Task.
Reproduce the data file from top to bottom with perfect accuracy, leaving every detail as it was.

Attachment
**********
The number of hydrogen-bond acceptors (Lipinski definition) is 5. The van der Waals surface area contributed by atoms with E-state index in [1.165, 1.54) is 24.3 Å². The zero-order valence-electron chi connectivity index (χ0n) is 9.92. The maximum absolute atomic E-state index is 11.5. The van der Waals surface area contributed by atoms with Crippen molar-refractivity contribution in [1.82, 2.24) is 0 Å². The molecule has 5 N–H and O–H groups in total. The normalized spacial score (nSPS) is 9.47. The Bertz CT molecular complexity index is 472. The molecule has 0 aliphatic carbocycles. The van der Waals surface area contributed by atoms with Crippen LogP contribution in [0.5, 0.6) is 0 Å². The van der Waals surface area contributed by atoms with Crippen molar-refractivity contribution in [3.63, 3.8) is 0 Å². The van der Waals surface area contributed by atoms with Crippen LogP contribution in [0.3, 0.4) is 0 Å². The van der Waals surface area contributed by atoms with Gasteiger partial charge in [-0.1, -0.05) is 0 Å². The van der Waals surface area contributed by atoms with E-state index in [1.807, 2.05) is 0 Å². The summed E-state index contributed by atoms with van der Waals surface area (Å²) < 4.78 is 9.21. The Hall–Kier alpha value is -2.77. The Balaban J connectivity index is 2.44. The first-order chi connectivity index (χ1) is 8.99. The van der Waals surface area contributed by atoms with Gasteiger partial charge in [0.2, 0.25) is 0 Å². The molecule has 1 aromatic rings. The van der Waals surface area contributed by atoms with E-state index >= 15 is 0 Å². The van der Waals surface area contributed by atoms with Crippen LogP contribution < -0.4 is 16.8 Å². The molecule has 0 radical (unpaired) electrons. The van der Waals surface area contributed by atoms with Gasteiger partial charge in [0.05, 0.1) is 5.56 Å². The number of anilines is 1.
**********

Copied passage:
The number of hydrogen-bond acceptors (Lipinski definition) is 5. The van der Waals surface area contributed by atoms with E-state index in [1.165, 1.54) is 24.3 Å². The zero-order valence-electron chi connectivity index (χ0n) is 9.92. The maximum absolute atomic E-state index is 11.5. The van der Waals surface area contributed by atoms with Crippen molar-refractivity contribution in [1.82, 2.24) is 0 Å². The molecule has 5 N–H and O–H groups in total. The normalized spacial score (nSPS) is 9.47. The Bertz CT molecular complexity index is 472. The molecule has 0 aliphatic carbocycles. The van der Waals surface area contributed by atoms with Crippen LogP contribution in [0.5, 0.6) is 0 Å². The van der Waals surface area contributed by atoms with Crippen molar-refractivity contribution in [3.63, 3.8) is 0 Å². The van der Waals surface area contributed by atoms with Crippen LogP contribution in [0.3, 0.4) is 0 Å². The van der Waals surface area contributed by atoms with Gasteiger partial charge in [-0.1, -0.05) is 0 Å². The van der Waals surface area contributed by atoms with E-state index in [1.807, 2.05) is 0 Å². The summed E-state index contributed by atoms with van der Waals surface area (Å²) < 4.78 is 9.21. The Hall–Kier alpha value is -2.77. The Balaban J connectivity index is 2.44. The first-order chi connectivity index (χ1) is 8.99. The van der Waals surface area contributed by atoms with Gasteiger partial charge in [0.2, 0.25) is 0 Å². The molecule has 1 aromatic rings. The van der Waals surface area contributed by atoms with E-state index >= 15 is 0 Å². The van der Waals surface area contributed by atoms with Crippen LogP contribution < -0.4 is 16.8 Å². The molecule has 0 radical (unpaired) electrons. The van der Waals surface area contributed by atoms with Gasteiger partial charge in [0.05, 0.1) is 5.56 Å². The number of anilines is 1.